Royalty payment: Establishing its legitimacy
Royalty payments have been a bone of serious contention, enough to bring in regulatory intervention. In most instances, royalty is a legitimate charge for the company, but how much is enough?
While MNCs have been paying royalty to their parent companies for the use of brands and technological support, Indian promoters too have been charging listed companies for the use of the brand. Investor pressure has resulted in SEBI bringing in regulations for royalty payments above 2% of net sales to require shareholder approval – one of the many recommendations of the Kotak Committee (that was modified by SEBI in its final acceptance). Royalty payments carry different nomenclature – sometimes these are charged in the name of brand fees or technical know-how fees, or other service-related fees.
The regulatory intervention was much needed. In several instances, royalty payments made by Indian companies needed to be justified. In February 2019, Jubilant FoodWorks Limited had to withdraw its decision to pay royalty to promoters just a few hours after making the announcement following immediate investor push-back. Havells’ promoters were paid royalty for the brand up until April 2016 despite the company itself bearing advertisement and other brand building costs. The Singh brothers (erstwhile promoters of Fortis Healthcare Limited) announced that the over Rs. 5bn recoverable from them would be adjusted against royalty for the Fortis brand.
On the other hand, the Tata Group has signed a brand equity agreement with its group companies where, depending on the degree of usage of the Tata brand, the royalty payouts from group companies will be restricted to a specified percentage of turnover. These payouts are restricted to a maximum of Rs.750 mn and 5% of profits – ensuring that the fees are not excessive and are linked with operational performance. In case Tata companies make losses, they are not required to pay brand fees to Tata Sons. This brand equity agreement is publicly available and lists out Tata Sons’ responsibility towards brand building. Tata Sons has a well-organized function that manages the Tata brand.
Multinationals (MNCs) in India pay royalty because they bring brands that have been developed globally to India. To be fair, those brands do carry market value and are able to attract customer loyalty. But to what extent should royalty be paid? The quantum of royalty paid by MNCs has been egregious in the past, tempering only over the past two years. In the
financial year ending in 2018, 27 MNCs paid an aggregate of Rs. 67. 37bn in royalties, more than half of which is accounted by Maruti Suzuki India Limited at Rs. 38.18 bn. The Rs. 67.37bn royalty payment accounts for 16% of these 27 MNCs pre-tax pre-royalty profits and almost 27% of their aggregate Rs. 250.40 bn profit after tax. Maruti Suzuki India Limited, GE T&D India Limited, 3M India Limited, and Johnson Control-Hitachi Air Condition India Limited have paid more than 20% of their pre-tax pre-royalty profits as royalty to their parent company. 14 of the 27 MNCs (whose recent financial statements were available) have paid over 2% of net sales as royalty to their parent company.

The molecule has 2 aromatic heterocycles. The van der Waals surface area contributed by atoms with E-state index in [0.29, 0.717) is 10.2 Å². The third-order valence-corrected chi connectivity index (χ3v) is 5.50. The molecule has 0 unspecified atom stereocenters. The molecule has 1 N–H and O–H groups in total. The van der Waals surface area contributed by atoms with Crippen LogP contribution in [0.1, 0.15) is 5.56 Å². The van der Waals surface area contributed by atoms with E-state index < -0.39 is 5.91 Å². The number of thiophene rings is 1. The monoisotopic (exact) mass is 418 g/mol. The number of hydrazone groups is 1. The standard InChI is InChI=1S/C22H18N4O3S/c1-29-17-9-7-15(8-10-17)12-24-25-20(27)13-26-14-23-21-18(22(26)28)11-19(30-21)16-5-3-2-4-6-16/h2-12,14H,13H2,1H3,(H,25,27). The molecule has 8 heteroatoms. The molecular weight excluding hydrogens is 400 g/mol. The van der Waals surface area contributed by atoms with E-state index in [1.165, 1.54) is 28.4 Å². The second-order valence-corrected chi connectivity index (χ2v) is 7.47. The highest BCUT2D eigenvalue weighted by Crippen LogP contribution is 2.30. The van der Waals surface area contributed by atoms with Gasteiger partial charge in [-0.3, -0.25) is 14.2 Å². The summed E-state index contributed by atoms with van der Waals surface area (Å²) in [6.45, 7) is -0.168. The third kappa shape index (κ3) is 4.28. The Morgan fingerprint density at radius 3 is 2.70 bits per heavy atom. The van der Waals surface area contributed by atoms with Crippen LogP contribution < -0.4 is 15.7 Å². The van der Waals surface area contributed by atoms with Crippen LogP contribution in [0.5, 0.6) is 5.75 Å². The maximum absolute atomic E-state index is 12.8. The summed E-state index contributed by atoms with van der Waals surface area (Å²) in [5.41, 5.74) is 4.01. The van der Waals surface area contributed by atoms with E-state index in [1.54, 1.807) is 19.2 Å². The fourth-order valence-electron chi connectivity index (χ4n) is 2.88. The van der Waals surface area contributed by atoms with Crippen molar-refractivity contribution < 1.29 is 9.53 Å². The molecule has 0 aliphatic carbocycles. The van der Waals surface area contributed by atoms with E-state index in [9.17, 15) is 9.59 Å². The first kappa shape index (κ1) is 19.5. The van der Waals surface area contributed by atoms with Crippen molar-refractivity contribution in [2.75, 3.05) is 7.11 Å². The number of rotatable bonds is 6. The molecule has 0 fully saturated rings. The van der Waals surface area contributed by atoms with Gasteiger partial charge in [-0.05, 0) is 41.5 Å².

Although royalty payments are related party transactions, they earlier escaped shareholder approval since these did not exceed 10% of revenues or net worth. Companies maintain that royalty payments are in the ordinary course of business (in several instances that is so) and on arm’s length terms (which is debatable). Given how high these payouts were in some companies, and the significant investor push back over not having oversight on these payments, the Kotak Committee recommended that such payments be brought for a separate shareholder approval –the Kotak Committee set a threshold of royalty payments in excess of 5% of revenues, SEBI while accepting the recommendation decided to lower the threshold to 2% of revenues. Shareholder approval is required for payments made from 1 April 2019 onwards.
The question is how should shareholders vote on such resolutions when these are presented? Likewise, what disclosures should companies make while asking for shareholder approval? Here, are a few issues to address:
Should the company be paying royalty in the first place?